With your basic insurance needs met, your high-interest debt paid off, and your retirement savings underway, you likely can start focusing on saving for a down payment to buy a home. In today’s market, you’ll need as little as 3 percent of the purchase price, though you’ll pay less monthly and overall if you can save closer to 10 percent or 20 percent. Having paid off your credit cards will make it easier to qualify for a loan.
Many people buy a home in anticipation of starting a family. If that’s part of your plan, then providing for your children becomes a financial priority at this stage of the pyramid, which means starting college savings plans
and looking at ways to protect them should something happen to you. (Calculator: How Much Life Insurance Do I Need?
And if you have lower-interest debt — say, a car loan at 6 percent interest — you might want to put extra money toward paying that down, while also increasing your retirement contributions. Ideally, you’ll put 15 percent of your income toward retirement.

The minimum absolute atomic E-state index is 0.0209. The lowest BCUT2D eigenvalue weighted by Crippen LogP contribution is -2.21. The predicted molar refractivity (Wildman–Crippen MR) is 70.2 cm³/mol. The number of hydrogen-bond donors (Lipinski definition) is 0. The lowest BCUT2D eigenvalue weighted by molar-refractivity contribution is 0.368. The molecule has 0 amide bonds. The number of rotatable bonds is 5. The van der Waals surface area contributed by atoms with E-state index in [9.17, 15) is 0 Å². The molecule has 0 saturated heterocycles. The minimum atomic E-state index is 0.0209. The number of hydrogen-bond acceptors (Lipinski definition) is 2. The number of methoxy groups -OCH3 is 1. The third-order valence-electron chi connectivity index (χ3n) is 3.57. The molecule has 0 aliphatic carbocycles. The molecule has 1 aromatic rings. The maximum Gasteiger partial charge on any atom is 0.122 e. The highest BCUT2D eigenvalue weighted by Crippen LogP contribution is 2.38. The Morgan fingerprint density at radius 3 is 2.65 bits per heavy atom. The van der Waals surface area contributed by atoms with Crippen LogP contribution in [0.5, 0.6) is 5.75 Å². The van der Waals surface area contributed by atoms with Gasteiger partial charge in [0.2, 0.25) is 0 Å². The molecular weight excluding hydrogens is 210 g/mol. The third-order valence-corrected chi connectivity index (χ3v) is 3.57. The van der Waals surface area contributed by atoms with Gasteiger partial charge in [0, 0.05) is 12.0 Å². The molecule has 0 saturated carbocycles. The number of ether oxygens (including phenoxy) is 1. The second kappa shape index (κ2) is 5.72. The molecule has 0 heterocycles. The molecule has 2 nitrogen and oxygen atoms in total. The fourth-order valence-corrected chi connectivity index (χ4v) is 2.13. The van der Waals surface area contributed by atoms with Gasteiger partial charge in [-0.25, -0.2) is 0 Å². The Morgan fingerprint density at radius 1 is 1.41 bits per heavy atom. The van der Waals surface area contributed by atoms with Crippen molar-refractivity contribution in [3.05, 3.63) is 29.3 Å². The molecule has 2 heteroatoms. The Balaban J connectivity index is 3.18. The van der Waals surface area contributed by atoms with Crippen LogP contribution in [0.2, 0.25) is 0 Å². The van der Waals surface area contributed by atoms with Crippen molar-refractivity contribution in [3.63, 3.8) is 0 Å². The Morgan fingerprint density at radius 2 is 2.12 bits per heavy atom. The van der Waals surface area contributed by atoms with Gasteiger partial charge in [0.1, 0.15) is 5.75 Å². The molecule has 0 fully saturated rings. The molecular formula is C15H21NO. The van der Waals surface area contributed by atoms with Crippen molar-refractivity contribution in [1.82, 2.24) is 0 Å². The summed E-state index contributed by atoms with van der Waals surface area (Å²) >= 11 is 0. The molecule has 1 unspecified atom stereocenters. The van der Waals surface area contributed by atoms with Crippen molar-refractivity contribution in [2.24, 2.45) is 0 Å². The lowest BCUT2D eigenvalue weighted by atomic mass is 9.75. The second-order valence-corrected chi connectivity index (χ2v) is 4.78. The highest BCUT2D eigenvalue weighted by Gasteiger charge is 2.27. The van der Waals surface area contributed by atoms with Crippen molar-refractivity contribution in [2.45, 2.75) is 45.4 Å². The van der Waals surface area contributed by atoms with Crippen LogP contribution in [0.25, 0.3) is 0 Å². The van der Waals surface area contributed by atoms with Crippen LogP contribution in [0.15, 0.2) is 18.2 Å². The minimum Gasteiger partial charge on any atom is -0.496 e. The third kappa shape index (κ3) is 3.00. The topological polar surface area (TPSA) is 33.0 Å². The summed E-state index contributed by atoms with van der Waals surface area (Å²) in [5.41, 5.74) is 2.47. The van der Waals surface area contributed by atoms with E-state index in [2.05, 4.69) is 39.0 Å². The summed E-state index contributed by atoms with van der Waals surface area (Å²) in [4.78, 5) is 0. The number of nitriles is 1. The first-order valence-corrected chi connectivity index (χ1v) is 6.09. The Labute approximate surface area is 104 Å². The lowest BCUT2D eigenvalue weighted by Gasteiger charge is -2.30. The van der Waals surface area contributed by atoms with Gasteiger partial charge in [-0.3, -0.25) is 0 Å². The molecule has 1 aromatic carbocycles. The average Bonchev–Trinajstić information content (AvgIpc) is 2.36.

It’s at this point, when financial priorities begin to build up, that some people opt to talk with a financial professional to help sort through options.
At this stage, you might be settled into family life, with a home you’ve lived in for years and a career that’s well established. Ideally, you’ve racked up a few raises and promotions over the years and are comfortably paying your monthly bills and saving for retirement. If so, then you may want to focus on putting your extra savings toward your children’s college fund. You might also have aging parents who need financial assistance — or who need your time, requiring you to work a bit less.